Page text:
A look at Kensington Market’s newest art space 

It was early in the summer. The rains dampening Toronto had yet to make an appearance. I joined my friends on a bench outside the shop. The building next to the Vietnamese diner was unassuming. If not for the storefront window, I would have thought the gallery was an apartment. The notes of a newly formed jazz trio floated out 187 Augusta Avenue’s open door while two people wrote in chalk on the window—“Jazz Concert – Tonight. $5 only. Inside The 187, there were a few chairs but, like most of the audience, we sat on the floor.  

187 Augusta Avenue is home to, and the name of, an arts space, which has operated for about five months in the heart of Kensington Market. Despite their relative newness, an event there is unique compared to similar spaces. Toronto is home to many venues and galleries, from one-night pop-ups to the AGO. What sets 187 Augusta apart from other spaces is its sense of community. Community is a word that is often thrown around, but at The 187 it is almost tangible. The jazz night I went to was loosely-organized and relied on the musicians’ ability to ad-lib with one another. There was a set list that lasted half the night and the other half was either improvisation or audience suggestion. Maybe I had become too numb from the floor, but by the end of the concert I found that I had not only enjoyed the music, I also connected with the band and the audience around me. The Strand spoke to the owners of The 187 to discuss its origins and plans for the future. 

 

The Strand: How did The 187 begin and why did you start it? 

The 187: 187 Augusta is a community arts and event space operated by TAYO Collective. The TAYO Collective is a Filipino, multidisciplinary art squad that formed last August after having cultivated a creative relationship through the six-month Kapisanan Philippine Centre youth arts mentorship program. Tayo is the Tagalog word, which, depending on intonation, means an inclusive “we,” as well as “to build,” or “to stand.” TAYO expresses these values and achieves its mandate through various platforms, one of which is 187 Augusta. The 187 began initially as a home for TAYO Collective, but as time passed the definition of our collective moved with it, and The 187 became much more. Our mandate at The 187 is to offer transformative programming and spaces. We do this by curating and offering our space to events, workshops, art, music, and literary shows that invite and inspire change.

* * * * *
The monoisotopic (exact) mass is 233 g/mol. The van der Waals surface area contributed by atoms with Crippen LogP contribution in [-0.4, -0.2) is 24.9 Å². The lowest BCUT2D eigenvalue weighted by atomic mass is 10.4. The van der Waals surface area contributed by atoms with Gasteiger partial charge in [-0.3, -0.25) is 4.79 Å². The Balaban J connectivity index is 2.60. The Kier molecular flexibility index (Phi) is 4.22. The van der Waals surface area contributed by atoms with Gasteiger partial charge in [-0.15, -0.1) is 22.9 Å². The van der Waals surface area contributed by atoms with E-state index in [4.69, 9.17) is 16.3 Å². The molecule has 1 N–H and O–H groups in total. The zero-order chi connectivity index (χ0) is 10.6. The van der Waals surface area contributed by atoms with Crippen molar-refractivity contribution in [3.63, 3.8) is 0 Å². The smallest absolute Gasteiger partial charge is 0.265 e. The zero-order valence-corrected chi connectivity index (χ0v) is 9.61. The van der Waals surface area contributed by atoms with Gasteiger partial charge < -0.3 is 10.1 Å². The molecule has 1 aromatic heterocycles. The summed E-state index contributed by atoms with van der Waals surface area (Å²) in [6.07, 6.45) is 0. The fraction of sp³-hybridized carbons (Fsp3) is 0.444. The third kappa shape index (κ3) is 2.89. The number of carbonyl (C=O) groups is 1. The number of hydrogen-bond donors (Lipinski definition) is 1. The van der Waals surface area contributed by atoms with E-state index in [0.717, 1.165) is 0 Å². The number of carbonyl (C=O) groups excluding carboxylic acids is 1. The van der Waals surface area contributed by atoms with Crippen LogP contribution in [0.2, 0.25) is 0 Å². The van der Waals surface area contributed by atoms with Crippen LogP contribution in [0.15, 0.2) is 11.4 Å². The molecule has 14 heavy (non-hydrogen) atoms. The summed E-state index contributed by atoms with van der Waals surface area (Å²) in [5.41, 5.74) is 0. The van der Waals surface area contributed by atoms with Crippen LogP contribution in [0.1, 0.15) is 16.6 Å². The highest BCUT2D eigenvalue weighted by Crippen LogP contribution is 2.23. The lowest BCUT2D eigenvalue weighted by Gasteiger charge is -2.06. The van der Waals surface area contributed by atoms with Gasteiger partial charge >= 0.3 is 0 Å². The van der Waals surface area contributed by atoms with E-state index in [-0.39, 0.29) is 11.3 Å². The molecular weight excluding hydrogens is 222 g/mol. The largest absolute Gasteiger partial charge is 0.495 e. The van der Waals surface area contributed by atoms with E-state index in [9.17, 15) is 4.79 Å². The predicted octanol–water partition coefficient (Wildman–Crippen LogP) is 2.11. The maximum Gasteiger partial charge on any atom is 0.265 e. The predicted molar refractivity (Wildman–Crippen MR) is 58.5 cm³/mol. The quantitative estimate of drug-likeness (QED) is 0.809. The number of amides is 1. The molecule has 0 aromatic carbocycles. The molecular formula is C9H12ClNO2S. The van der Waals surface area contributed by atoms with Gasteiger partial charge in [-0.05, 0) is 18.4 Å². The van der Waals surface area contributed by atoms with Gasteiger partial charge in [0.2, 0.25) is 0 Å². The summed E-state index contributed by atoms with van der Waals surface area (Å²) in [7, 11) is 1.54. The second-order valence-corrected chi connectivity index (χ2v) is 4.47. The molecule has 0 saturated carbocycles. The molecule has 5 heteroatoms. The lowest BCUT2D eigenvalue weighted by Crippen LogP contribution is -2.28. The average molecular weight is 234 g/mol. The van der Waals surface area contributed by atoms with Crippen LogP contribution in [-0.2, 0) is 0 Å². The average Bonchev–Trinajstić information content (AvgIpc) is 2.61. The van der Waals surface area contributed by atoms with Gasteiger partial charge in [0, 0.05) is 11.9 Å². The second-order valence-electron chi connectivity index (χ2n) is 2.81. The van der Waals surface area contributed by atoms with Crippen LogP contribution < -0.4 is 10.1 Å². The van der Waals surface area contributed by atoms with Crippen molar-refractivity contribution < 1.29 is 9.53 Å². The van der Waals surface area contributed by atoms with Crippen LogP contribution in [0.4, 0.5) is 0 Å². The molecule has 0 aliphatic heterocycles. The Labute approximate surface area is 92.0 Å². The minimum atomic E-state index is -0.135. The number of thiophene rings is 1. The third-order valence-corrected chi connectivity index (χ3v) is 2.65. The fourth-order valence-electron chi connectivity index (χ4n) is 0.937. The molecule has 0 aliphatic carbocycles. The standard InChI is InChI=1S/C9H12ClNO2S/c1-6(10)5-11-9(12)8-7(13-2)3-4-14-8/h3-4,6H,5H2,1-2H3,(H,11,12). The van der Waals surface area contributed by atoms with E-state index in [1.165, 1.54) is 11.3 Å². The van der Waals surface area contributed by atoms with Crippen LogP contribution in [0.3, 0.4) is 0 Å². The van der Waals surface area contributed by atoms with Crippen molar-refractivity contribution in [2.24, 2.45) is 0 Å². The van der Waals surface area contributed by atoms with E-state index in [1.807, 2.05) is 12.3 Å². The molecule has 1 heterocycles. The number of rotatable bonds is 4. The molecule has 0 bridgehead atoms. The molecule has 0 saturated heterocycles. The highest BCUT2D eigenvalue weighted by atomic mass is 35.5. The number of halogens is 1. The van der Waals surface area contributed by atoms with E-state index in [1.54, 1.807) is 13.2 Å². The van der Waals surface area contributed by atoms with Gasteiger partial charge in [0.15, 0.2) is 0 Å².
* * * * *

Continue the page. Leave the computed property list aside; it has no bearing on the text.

Is there any significance regarding your location in Kensington Market?

The building began as a family-owned Chinese barber shop and tailor. After its time as a barber shop, the space was used as a community arts and event space by a queer-run collective called Videofag. They operated out of The 187 from 2012 until recently, when the space was passed on to us. Apart from its history, the significance of 187 Augusta Avenue lies in the centrality of our location. Being across from Kensington Park makes us highly visible. We also have a lovely window that faces the street. Obviously this is a blessing, but it’s also a responsibility for us to care for and share wisely. 

 

What sets 187 Augusta Avenue apart from other galleries or art spaces? 

We’re relatively new to the landscape of art and event spaces in Toronto. However, there are three pieces of our identity we find distinctive. First is that we are a space led by young adults, persons of colour, women of colour, and those from the queer community. Second, is our atmosphere. Our space is not highly polished, but our friendly grassroots ambiance aids the feeling of community we are able to bring.  

 

As a relatively new organization, what kind of events do you manage from The 187?

As fall comes, we’re looking to develop more events, however, we have a few events that run consistently on a weekly to monthly basis. These include our jazz nights, life drawing sessions, comedy nights, open studios, and the Halo-Halo Market. However, outside of these gems, our space gets booked at its own flow. We are in our first four months and it is hard to gauge what we can call our standard as it can be difficult at times to maintain steady timing for our showings. We strive to maximize our use of the space for such events, as it drives our outreach and desire to build a solid brand as a community organization. 

 

At an eight-minute bike ride or 30-minute walk from campus, The 187 is worth the visit. As courses at the university begin again, it’s spaces like The 187 that can provide meaningful and fun experiences in Toronto, past the dorm room or apartment. Experiencing art, music, or entertainment can be fun, but it is made all the more significant when those creating and performing are of one’s own generation.  

 

To stay up to date, follow The 187 on Instagram (@187augusta

Illustration | Yilin Zhu